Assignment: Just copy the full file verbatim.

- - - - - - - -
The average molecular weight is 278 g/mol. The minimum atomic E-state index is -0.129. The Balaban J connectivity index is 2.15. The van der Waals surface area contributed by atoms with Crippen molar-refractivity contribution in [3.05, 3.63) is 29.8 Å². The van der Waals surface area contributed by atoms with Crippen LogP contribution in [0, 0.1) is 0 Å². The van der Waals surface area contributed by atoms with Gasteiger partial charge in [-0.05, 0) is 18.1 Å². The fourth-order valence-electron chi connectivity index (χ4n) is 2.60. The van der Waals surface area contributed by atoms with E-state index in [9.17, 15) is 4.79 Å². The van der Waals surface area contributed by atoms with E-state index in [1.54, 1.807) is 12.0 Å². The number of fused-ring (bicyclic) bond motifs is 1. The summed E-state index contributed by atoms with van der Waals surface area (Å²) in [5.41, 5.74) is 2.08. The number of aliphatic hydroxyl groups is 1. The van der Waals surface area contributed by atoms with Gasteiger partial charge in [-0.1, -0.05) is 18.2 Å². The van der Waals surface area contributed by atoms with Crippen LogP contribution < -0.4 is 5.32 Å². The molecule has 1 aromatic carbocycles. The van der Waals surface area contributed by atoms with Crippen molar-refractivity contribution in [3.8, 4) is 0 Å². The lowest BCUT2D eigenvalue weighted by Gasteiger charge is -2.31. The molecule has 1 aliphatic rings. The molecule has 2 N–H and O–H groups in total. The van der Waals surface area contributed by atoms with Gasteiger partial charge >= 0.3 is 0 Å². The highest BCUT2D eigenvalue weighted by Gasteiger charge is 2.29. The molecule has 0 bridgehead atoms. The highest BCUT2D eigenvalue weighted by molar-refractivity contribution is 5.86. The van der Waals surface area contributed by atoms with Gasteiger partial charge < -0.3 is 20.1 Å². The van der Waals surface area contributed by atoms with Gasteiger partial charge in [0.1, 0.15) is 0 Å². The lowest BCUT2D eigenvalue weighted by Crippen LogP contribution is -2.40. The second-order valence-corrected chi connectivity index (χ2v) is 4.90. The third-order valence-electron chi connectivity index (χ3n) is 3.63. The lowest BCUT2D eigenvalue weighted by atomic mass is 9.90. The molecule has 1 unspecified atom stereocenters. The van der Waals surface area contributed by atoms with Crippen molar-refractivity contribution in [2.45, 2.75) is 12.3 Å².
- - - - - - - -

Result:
The average molecular weight is 278 g/mol. The minimum atomic E-state index is -0.129. The Balaban J connectivity index is 2.15. The van der Waals surface area contributed by atoms with Crippen molar-refractivity contribution in [3.05, 3.63) is 29.8 Å². The van der Waals surface area contributed by atoms with Crippen LogP contribution in [0, 0.1) is 0 Å². The van der Waals surface area contributed by atoms with Gasteiger partial charge in [-0.05, 0) is 18.1 Å². The fourth-order valence-electron chi connectivity index (χ4n) is 2.60. The van der Waals surface area contributed by atoms with E-state index in [9.17, 15) is 4.79 Å². The van der Waals surface area contributed by atoms with E-state index in [1.54, 1.807) is 12.0 Å². The number of fused-ring (bicyclic) bond motifs is 1. The summed E-state index contributed by atoms with van der Waals surface area (Å²) in [5.41, 5.74) is 2.08. The number of aliphatic hydroxyl groups is 1. The van der Waals surface area contributed by atoms with Gasteiger partial charge in [-0.1, -0.05) is 18.2 Å². The van der Waals surface area contributed by atoms with Crippen LogP contribution < -0.4 is 5.32 Å². The molecule has 1 aromatic carbocycles. The van der Waals surface area contributed by atoms with Crippen molar-refractivity contribution in [3.8, 4) is 0 Å². The lowest BCUT2D eigenvalue weighted by Gasteiger charge is -2.31. The molecule has 1 aliphatic rings. The molecule has 2 N–H and O–H groups in total. The van der Waals surface area contributed by atoms with Gasteiger partial charge >= 0.3 is 0 Å². The highest BCUT2D eigenvalue weighted by Gasteiger charge is 2.29. The molecule has 0 bridgehead atoms. The highest BCUT2D eigenvalue weighted by molar-refractivity contribution is 5.86. The van der Waals surface area contributed by atoms with Gasteiger partial charge < -0.3 is 20.1 Å². The van der Waals surface area contributed by atoms with Gasteiger partial charge in [0.1, 0.15) is 0 Å². The lowest BCUT2D eigenvalue weighted by Crippen LogP contribution is -2.40. The second-order valence-corrected chi connectivity index (χ2v) is 4.90. The third-order valence-electron chi connectivity index (χ3n) is 3.63. The lowest BCUT2D eigenvalue weighted by atomic mass is 9.90. The molecule has 1 unspecified atom stereocenters. The van der Waals surface area contributed by atoms with Crippen molar-refractivity contribution in [2.45, 2.75) is 12.3 Å².